PUBLIC ACCEPTANCE Trust is key for autonomous mobility
Future mobility starts today, and automated and autonomous driving will be possible soon. But innovations are always accompanied by concerns and rejection. Artificial intelligence will fundamentally change our mobility, and acceptance is an essential prerequisite for this.
The automotive industry is on the cusp of a fundamental change: the delegation of the driving task to artificial intelligence. But is society ready for this development? Supporting customers in building confidence in automated and autonomous driving will be a fundamental challenge for automotive manufacturers as well as for cities and municipalities as these technologies are gradually integrated into existing and future mobility solutions. Therefore, a variety of different measures must be taken to anticipate uncertainties and thus pave the way for the acceptance of this technology.
Distrust as a widespread phenomenon
National and international studies show that acceptance and trust in highly automated vehicles remains at a low level. This phenomenon is especially understandable in Europe since autonomous pilot projects currently focus almost exclusively on the use of highly automated shuttles in clearly defined areas with mostly fixed routes. In contrast to technology companies such as Waymo (USA) or pony.ai (China), whose self-driving vehicles already carry passengers, this technology is hardly tangible in Europe, except for Yandex (Russia). However, trust can only be created if citizens are informed (at least generally) about how the technology works and have experienced it themselves. After all, a new technology is always unfamiliar at the beginning – only after repeated use and a certain degree of familiarity is acceptance likely to increase.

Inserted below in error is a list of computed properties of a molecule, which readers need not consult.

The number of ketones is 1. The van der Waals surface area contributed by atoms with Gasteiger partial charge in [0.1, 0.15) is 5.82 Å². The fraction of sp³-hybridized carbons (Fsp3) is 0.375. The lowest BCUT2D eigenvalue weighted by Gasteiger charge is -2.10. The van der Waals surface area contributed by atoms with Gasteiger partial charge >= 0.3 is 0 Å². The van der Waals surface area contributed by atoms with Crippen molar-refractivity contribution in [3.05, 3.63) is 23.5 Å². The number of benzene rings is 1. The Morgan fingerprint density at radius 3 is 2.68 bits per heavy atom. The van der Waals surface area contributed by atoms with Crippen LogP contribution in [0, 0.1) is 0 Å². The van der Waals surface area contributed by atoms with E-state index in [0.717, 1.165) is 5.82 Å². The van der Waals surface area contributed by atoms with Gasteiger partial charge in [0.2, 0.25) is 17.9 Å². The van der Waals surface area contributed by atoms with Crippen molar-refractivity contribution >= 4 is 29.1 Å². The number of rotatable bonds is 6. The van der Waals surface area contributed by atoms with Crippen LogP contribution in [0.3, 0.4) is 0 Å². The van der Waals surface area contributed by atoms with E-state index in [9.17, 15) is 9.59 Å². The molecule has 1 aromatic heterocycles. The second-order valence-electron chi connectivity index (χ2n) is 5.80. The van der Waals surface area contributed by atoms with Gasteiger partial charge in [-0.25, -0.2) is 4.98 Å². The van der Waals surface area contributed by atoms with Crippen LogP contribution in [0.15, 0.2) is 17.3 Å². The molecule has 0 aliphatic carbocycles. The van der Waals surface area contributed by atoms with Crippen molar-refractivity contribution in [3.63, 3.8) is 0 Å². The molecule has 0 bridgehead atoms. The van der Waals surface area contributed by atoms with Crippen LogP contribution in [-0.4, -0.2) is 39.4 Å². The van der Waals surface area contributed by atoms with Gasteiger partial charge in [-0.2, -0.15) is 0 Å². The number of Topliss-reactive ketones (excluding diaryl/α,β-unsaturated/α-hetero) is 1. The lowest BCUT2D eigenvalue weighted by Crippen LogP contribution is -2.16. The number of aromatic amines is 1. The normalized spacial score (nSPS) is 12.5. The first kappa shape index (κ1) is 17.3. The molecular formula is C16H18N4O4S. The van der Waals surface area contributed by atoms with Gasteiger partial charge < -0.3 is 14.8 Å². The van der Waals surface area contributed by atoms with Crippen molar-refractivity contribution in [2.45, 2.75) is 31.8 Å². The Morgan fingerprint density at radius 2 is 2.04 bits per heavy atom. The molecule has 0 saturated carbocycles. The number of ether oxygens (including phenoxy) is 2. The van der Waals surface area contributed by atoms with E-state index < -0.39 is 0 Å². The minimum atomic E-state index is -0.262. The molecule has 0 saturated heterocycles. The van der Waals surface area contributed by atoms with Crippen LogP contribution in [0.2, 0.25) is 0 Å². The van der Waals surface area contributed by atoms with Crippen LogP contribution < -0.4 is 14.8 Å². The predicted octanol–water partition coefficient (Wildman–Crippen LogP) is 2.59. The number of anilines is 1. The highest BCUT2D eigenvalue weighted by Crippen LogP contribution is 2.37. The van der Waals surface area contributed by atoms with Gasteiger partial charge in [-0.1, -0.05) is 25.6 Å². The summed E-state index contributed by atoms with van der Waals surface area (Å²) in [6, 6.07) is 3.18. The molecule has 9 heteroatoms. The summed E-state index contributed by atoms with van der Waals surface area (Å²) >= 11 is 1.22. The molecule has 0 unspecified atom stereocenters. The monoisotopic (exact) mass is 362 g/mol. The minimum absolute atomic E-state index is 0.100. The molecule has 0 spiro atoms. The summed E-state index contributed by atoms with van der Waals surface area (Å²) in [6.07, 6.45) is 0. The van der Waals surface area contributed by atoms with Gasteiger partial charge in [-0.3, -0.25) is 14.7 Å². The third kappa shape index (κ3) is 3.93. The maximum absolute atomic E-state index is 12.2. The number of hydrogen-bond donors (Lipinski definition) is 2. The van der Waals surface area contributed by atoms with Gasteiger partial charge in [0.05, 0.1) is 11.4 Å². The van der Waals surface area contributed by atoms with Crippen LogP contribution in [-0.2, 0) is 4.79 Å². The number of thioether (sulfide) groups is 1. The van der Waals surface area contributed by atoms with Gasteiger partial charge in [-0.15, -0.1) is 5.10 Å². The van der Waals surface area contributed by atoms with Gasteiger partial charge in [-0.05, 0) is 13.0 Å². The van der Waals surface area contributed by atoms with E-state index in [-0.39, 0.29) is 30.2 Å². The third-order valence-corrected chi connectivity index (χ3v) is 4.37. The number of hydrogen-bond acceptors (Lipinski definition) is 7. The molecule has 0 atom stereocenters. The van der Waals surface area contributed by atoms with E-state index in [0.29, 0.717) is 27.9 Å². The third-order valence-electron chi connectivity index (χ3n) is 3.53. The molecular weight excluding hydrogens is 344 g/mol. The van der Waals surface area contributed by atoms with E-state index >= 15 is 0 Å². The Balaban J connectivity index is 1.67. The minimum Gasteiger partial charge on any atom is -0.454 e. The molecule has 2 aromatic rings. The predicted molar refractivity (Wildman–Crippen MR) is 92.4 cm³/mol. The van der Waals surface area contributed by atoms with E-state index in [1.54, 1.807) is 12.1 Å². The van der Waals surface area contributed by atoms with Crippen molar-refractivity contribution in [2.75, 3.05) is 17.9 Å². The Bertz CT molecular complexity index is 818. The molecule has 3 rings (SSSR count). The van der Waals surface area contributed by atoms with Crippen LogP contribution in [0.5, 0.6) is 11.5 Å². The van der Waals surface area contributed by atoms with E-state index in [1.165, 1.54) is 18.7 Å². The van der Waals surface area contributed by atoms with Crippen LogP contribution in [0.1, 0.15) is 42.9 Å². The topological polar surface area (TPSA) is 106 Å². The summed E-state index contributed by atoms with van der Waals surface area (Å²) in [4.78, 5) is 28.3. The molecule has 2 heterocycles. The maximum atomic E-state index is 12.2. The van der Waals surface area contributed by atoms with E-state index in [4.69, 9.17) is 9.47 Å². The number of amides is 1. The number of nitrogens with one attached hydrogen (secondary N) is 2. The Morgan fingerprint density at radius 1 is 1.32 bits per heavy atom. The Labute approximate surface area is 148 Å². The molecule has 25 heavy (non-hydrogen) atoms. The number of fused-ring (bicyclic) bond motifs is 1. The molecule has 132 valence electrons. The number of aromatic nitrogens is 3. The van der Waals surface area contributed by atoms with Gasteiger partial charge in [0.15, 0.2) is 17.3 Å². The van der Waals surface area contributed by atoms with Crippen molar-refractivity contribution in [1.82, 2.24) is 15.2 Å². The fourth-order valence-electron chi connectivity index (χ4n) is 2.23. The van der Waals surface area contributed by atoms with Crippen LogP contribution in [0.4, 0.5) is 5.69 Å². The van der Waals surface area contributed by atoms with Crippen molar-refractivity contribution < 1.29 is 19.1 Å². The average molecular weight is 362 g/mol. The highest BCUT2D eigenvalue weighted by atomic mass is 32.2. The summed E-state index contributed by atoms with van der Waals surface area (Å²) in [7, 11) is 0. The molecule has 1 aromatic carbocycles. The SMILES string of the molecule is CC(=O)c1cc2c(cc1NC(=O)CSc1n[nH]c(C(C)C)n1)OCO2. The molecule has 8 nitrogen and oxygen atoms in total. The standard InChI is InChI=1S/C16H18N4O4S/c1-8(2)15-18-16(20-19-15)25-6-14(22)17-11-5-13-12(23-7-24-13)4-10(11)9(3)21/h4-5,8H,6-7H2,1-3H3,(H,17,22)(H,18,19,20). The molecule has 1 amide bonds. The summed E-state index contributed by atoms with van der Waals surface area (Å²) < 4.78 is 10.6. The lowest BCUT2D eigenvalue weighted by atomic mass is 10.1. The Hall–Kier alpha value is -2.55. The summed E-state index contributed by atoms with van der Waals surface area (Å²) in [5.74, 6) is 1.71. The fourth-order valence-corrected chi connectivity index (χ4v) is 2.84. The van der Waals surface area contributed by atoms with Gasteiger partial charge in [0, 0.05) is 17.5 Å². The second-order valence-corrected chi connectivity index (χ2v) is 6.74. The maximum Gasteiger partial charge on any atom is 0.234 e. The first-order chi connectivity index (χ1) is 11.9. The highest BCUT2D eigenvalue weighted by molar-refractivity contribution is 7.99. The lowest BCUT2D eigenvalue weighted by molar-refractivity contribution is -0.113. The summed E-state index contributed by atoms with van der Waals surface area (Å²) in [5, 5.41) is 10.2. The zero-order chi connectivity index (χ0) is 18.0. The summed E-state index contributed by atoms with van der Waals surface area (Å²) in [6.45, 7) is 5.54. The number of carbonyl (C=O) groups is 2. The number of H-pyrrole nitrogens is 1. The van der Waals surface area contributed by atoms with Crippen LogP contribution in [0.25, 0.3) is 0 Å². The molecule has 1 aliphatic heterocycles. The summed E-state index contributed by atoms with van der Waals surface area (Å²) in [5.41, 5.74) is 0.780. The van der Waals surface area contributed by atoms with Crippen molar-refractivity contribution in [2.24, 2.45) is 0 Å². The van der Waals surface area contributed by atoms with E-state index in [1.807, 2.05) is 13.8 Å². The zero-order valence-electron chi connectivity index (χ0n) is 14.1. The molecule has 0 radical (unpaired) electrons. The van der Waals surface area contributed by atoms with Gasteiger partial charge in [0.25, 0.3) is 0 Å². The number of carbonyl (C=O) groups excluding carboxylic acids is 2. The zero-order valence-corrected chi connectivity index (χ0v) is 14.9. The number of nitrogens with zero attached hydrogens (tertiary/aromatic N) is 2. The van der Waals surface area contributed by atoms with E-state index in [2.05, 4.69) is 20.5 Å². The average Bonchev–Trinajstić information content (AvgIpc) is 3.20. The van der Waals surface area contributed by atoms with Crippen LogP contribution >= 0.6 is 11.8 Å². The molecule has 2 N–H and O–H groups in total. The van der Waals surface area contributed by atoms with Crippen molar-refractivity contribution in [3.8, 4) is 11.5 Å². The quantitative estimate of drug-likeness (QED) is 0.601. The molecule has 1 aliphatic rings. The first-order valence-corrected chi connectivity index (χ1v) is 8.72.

Critical success factors open up a concrete solution space
Some success factors for acceptance of autonomous driving in society can be derived and used to identify confidence-building measures: reliability, transparency, familiarity, and experience.
Reliability refers to safe and dependable Advanced Driver Assistance Systems (ADAS) and immediate provision of necessary support if needed. Of course, this requires an infeasible number of road-testing miles to be driven and simulated. The technology will only be accepted by potential users when reliability of an autonomous vehicle is perceived to be at least as high as their own driving behavior.